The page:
They say hindsight is always 20-20.
And in retrospect, spurned suitors such as Google Google Inc (NASDAQ:GOOG) by Groupon Inc (NASDAQ:GRPN) and Microsoft Corporation (NASDAQ:MSFT) by Yahoo! Inc. (NASDAQ:YHOO) are probably thanking their lucky stars that their offers were turned down.
In this 2010 report, Groupon Inc (NASDAQ:GRPN) CEO Andrew Mason rejected Google’s $6 billion offer, which included performance incentives, as they wanted to go the route of an IPO instead. It seems now to have been a bad move, and Google Inc (NASDAQ:GOOG) is likely smiling.
Cut to 2012, and post-IPO, we have Groupon Inc (NASDAQ:GRPN)’s shares quoting at $4.80 and a market cap of $3.14 billion, about half of what Google offered in 2010. To be fair, Groupon is not alone, with Facebook Inc (NASDAQ:FB) and Zynga Inc (NASDAQ:ZNGA) giving it company in post-IPO share price implosions. Groupon Inc (NASDAQ:GRPN) is now down 82% since its IPO.
What does cause concern is the fact that long-time backers of the company are jumping ship. According to this report in the WSJ, at least four Groupon investors from the pre-IPO times, including Marc Andreessen, have been selling their Groupon holdings. Andreessen sold out his 5.1 million shares once lock-in periods expired in June. Similarly Maverick Capital Ltd, a hedge fund, has reduced its holdings in Groupon from over 6 million shares in March to less than two million shares currently. Mutual fund Fidelity Management also reduced its holdings by about one-third between April and June. Kinnevik, a Swedish investment firm sold out its 8.38 million shares in June, ostensibly because it tends not to hold on to minority positions.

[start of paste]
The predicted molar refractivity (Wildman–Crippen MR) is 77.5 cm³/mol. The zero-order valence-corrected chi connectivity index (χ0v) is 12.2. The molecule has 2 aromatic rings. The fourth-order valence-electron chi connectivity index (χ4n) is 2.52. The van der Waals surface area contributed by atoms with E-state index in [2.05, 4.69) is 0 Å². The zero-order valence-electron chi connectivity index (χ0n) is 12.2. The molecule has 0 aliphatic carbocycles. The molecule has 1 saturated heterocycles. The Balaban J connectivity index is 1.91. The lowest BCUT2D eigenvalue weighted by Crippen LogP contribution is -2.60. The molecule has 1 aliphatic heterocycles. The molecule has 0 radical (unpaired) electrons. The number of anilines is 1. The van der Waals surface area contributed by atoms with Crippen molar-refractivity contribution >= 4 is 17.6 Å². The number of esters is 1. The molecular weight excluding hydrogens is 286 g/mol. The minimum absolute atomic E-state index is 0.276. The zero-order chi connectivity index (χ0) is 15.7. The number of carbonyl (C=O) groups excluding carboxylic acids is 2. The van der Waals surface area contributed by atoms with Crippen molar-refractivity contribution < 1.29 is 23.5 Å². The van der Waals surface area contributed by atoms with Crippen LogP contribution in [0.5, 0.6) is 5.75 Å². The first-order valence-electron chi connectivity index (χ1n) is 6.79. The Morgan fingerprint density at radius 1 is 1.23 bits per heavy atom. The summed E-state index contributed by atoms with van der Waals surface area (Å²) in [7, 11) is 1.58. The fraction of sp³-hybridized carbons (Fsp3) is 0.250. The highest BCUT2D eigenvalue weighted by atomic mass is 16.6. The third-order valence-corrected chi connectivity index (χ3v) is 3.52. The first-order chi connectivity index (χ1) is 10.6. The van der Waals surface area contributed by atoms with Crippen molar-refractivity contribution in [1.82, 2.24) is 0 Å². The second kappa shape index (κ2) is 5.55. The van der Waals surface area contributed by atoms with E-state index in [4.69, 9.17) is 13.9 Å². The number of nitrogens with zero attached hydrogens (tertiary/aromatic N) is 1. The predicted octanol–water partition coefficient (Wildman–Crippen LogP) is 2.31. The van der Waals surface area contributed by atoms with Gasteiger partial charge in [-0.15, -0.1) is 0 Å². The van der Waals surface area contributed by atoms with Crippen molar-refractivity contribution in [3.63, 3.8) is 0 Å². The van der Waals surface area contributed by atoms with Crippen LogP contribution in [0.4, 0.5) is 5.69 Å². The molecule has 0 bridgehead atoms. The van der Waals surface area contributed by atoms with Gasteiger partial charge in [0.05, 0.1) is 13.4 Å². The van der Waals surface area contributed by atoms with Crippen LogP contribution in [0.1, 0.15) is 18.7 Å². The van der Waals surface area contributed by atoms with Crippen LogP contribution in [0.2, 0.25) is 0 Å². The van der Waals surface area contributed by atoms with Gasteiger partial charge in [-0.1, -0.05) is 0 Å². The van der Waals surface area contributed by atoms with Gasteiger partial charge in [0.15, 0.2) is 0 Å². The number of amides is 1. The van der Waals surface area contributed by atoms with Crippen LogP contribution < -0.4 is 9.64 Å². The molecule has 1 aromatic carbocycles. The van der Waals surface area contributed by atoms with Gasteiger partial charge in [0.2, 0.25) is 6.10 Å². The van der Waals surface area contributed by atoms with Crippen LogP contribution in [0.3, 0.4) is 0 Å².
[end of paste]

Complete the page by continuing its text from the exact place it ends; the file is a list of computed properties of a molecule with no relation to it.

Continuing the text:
It appears that there were differences in opinion within Groupon about the IPO with several investors and consultants advising against it. The company nevertheless went ahead with the IPO. CEO Andrew Mason comments on this issue by saying that in the ultimate analysis the board decided, unanimously, to float the IPO.
Notably, and on the other hand, the market’s bleak perception of the company’s fortunes is really not shared by investors such as venture-capital firm Kleiner Perkins Caufield & Byers. According to Mary Meeker, partner at this firm, “Groupon has materially exceeded our expectations in nearly all key business drivers, including revenue, customers and Groupons sold, and the company has met our expectations for free cash flow,” in the period after the firm invested in the January 2011 funding round.
Again, marquee investors such as Morgan Stanley and T Rowe Price Group, have in fact increased their holdings after the IPO – Morgan Stanley has doubled their holdings in the April to June quarter, while T Rowe has tripled their investment in that period.
It may well be that the stock has been oversold, and possibly due to some unfair reflected glory from Facebook and Zynga.
It could well be a value buy at these levels, considering that the much-maligned Q2 results of the company nevertheless show revenues growing 45 percent to $568.3 million on a y-on-y basis, while billings were $1.29 billion, up 38 percent on a y-on-y basis. Interested, Google?